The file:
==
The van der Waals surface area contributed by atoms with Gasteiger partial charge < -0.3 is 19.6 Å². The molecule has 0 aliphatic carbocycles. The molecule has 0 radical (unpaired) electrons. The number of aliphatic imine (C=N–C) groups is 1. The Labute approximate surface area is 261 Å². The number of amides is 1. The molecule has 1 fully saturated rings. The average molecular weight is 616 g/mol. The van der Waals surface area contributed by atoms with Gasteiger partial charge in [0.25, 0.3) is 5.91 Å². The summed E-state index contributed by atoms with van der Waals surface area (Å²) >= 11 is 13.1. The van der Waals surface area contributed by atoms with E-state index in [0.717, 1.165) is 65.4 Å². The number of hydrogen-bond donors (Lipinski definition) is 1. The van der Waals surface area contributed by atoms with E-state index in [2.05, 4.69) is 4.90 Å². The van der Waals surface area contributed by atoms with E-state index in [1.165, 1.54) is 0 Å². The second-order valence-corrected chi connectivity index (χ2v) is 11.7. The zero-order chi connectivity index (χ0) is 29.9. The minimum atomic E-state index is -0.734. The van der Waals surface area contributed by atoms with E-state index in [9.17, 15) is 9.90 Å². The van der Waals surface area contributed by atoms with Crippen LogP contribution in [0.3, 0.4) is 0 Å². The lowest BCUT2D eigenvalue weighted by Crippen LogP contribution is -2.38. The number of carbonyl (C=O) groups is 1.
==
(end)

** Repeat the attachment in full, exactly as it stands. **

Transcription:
The van der Waals surface area contributed by atoms with Gasteiger partial charge < -0.3 is 19.6 Å². The molecule has 0 aliphatic carbocycles. The molecule has 0 radical (unpaired) electrons. The number of aliphatic imine (C=N–C) groups is 1. The Labute approximate surface area is 261 Å². The number of amides is 1. The molecule has 1 fully saturated rings. The average molecular weight is 616 g/mol. The van der Waals surface area contributed by atoms with Gasteiger partial charge in [0.25, 0.3) is 5.91 Å². The summed E-state index contributed by atoms with van der Waals surface area (Å²) >= 11 is 13.1. The van der Waals surface area contributed by atoms with E-state index in [0.717, 1.165) is 65.4 Å². The number of hydrogen-bond donors (Lipinski definition) is 1. The van der Waals surface area contributed by atoms with E-state index in [2.05, 4.69) is 4.90 Å². The van der Waals surface area contributed by atoms with E-state index in [1.165, 1.54) is 0 Å². The second-order valence-corrected chi connectivity index (χ2v) is 11.7. The zero-order chi connectivity index (χ0) is 29.9. The minimum atomic E-state index is -0.734. The van der Waals surface area contributed by atoms with E-state index in [9.17, 15) is 9.90 Å². The van der Waals surface area contributed by atoms with Crippen LogP contribution in [0.3, 0.4) is 0 Å². The lowest BCUT2D eigenvalue weighted by Crippen LogP contribution is -2.38. The number of carbonyl (C=O) groups is 1.